A study conducted by the Israeli army about the performance of combat soldiers concludes that there is no relation between assessments before the war and the actual performance of the soldiers during war: ‘A battalion commander told Haaretz that his experience during the war taught him not to judge soldiers' performance at times of crisis based on their performance during periods of calm. Quiet soldiers who rarely stand out are usually those that displayed equanimity and initiative during the war, he said.
"To stand up, storm [a position], lead others, cope under pressure and perform at times of uncertainty, these qualities are very difficult to see in soldiers in advance," an IDF source said. "In many instances, it turns out the complacent, quiet ones are those who thrive under pressure."’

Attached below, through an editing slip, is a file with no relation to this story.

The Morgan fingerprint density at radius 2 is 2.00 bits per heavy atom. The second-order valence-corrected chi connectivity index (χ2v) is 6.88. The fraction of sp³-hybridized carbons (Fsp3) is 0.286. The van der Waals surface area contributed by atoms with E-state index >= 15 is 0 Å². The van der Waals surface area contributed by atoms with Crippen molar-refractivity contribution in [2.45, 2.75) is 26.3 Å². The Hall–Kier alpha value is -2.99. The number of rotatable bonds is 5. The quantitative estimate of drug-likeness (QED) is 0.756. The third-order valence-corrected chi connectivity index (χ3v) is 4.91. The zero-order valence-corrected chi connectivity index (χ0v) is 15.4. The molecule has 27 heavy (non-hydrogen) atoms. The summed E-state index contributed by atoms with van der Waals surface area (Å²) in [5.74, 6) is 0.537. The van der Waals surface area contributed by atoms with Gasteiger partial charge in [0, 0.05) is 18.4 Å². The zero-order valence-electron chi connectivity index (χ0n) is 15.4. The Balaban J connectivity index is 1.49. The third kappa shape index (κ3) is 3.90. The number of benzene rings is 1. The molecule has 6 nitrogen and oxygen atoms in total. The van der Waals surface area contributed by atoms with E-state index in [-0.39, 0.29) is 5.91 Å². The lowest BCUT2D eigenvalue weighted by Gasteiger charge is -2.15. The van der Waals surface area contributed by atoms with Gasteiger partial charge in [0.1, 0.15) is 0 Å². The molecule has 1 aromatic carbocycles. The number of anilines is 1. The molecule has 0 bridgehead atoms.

The opposite might be true as well. Those who thrive under pressure will fail in times of peace.
Maybe the hardship of a “crisis” or “pressure” could be considered a medicine.